“Prohibition was The Big Failure,” said Bourbon Historian Michael Veach last night at The Filson Historical Society’s annual Repeal Day Party. This year’s soiree was held at Kentucky Peerless Distillery on 10th Street in Louisville, a fitting location since the original Peerless in Hendersonville was put out of business by Prohibition.
The whiskey lineup was, as with all Filson events, impressive. On the table already when guests arrived were Woodford Reserve Double Oaked and Michter’s Rye. As the tasting and the history lesson progressed, pre-Prohibition era whiskeys from the Filson’s collection were brought out for guests to sample.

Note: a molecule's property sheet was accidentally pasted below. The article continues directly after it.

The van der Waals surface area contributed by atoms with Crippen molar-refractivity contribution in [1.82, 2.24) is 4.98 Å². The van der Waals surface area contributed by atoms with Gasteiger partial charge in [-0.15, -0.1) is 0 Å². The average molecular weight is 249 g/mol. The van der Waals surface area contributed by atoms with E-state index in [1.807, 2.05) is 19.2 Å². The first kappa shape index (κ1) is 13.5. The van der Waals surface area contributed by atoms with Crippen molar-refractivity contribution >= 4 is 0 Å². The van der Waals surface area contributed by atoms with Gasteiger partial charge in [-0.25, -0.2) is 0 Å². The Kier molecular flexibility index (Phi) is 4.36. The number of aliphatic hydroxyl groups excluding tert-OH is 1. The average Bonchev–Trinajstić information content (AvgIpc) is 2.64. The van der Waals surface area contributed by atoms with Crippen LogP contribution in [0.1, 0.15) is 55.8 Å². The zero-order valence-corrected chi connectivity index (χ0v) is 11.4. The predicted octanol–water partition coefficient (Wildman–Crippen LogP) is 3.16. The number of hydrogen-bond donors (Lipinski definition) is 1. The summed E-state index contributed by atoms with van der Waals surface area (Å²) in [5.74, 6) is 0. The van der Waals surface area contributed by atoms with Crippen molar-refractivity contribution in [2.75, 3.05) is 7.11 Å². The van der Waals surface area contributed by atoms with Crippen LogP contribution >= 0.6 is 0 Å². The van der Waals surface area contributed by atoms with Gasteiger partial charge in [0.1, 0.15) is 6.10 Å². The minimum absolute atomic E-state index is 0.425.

The first was Old Crow which had been distilled in 1908 and bottled in 1925. As with many extremely old dusties, the nose took a while to open up. As it sat in the glass both the nose and the flavor of this 17 year old bourbon changed in wonderful ways.
The second old dusty of the evening was a rye whiskey bottled in the 1880s by Paul Jones, the founder of the Four Roses brand. Though it was a rectified product, once it sat and opened up a little it became quite complex.
After the tasting Corky and Carson Taylor took guests on a tour of the distillery. The tour included plenty of Prohibition-relevant family history such as the connection between Kentucky Peerless and the founding of Vendome Copper and Brass Works. Guests learned all about the grain-to-bottle distillery and saw the inner-workings of the whiskey making process. The first rye whiskey from Kentucky Peerless will be available in 18 months.
Photos Courtesy of Maggie Kimberl and Jordan McFarland